30 September 2020

This article is one of two published by the UN Chronicle providing commentary by a distinguished scholar on the Secretary-General's Policy Brief: "COVID-19 in an Urban World". Click here to read the other article.

The COVID-19 pandemic has brought unprecedented challenges to large cities. The high levels of global and local interconnectivity of cities leave them particularly exposed to deadly epidemics, as they have been throughout history. The recent Policy Brief: COVID-19 in an Urban World, issued by United Nations Secretary-General António Guterres, emphasizes that vulnerable sectors of urban societies are especially harmed both by the incidence of the virus and the economic impact of related shutdown measures.

Large European capital cities are not protected from these negative effects. Madrid leads Spanish regions in the ranking of per capita income. Nevertheless, it also registers very high levels of inequality and large economic gaps between its districts, with average income per household ranging from a minimum of 20,000 euros to 89,000 euros in 2017.

As elsewhere, job losses caused by pandemic-related shutdown measures tend to affect informal and low-paying jobs the most. This exacerbates existing inequalities. For example, the unemployment rate in Madrid currently hovers around 14 to 16 per cent in the more disadvantaged districts, while it falls to 4 to 5 per cent in more prosperous zones, according to the most recent municipal statistics.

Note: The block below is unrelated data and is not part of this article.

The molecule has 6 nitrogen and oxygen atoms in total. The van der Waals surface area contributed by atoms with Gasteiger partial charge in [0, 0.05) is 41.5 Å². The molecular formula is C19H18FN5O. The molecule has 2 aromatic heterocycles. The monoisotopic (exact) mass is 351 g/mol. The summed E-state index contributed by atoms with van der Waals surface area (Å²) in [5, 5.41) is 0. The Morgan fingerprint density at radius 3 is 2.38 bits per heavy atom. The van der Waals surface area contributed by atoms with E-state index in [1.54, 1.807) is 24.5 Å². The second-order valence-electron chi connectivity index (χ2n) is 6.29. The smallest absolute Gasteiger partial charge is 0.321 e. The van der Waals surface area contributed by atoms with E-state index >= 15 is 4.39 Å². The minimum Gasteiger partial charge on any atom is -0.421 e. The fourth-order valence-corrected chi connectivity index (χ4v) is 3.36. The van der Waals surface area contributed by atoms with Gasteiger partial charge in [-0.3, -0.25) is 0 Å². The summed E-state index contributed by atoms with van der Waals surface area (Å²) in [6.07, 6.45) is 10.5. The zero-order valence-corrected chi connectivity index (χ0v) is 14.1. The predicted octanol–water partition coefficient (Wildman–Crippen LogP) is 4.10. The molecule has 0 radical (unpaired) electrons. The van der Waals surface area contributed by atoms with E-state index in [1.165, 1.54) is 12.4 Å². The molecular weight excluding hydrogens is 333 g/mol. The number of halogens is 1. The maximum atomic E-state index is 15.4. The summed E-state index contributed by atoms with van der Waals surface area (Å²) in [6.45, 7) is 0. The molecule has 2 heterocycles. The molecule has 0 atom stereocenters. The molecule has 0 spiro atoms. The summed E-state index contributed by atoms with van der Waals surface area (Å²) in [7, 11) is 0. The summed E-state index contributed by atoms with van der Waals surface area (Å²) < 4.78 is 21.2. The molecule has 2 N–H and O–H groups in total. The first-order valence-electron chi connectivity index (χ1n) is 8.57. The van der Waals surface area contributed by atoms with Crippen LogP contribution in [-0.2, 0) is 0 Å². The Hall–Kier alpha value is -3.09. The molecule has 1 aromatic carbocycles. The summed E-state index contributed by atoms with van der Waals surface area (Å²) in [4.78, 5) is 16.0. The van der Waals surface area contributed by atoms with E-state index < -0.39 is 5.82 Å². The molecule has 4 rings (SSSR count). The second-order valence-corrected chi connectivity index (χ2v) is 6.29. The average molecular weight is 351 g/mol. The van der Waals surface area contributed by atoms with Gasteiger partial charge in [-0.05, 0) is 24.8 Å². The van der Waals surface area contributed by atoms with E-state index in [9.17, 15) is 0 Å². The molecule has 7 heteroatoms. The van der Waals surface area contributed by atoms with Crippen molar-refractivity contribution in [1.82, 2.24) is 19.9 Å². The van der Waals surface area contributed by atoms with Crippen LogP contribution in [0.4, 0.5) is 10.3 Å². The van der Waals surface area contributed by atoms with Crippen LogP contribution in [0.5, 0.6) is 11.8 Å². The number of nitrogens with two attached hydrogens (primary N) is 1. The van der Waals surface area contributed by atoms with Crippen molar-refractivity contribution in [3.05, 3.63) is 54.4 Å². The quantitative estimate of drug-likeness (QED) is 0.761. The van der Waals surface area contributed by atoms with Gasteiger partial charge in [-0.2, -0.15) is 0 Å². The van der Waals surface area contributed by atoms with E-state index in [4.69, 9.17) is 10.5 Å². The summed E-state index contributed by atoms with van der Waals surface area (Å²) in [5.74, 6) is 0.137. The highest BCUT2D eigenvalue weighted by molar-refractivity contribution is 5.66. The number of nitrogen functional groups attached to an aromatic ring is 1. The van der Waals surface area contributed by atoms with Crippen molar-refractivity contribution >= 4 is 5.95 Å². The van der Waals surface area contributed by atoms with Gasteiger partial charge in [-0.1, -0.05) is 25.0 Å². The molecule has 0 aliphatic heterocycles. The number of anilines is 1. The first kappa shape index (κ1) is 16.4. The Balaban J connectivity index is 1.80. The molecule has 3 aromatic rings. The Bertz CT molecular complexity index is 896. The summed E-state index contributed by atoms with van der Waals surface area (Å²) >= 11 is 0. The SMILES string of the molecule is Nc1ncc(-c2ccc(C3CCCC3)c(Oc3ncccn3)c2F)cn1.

These figures reflect structural problems that are difficult to tackle in the short term. In Madrid, residents of relatively poor areas are mainly employed in sectors that offer limited opportunities for distanced work. Their mobility depends mainly on public transportation, which tends to become overcrowded during rush hours. These residents experience long commutes from peripheral locations to their places of work, often with multiple transfers, thus increasing their risk of contracting the virus. They live in smaller and relatively overcrowded dwellings, which makes self-isolation more difficult and contagion more likely. They are also greatly affected by the digital divide, which limits their access to remote services that facilitate working from home.

Juan Romo, Rector of the Universidad Carlos III de Madrid (UC3M). Photo provided by the Director's Office, UC3M.

The effects are already visible. As Spain heads inexorably towards a second wave of the pandemic, with the virus spreading among younger age groups, epidemiological data show that Madrid’s poorest districts are disproportionately affected.

What can be done? As stressed by the Secretary-General, we should not miss the opportunity that COVID-19 has afforded us to rethink how we live and interact in our cities. To build back better urban environments we need to move towards new models of urban mobility that reduce the risk of contagion and make cities more resilient, sustainable and inclusive at the same time.

Public policies should promote working from home whenever possible to reduce unnecessary travel to workplaces. When travelling for work is unavoidable, the use of electric cars, car sharing and alternative transportation options, such as conventional biking and e-biking, should be encouraged.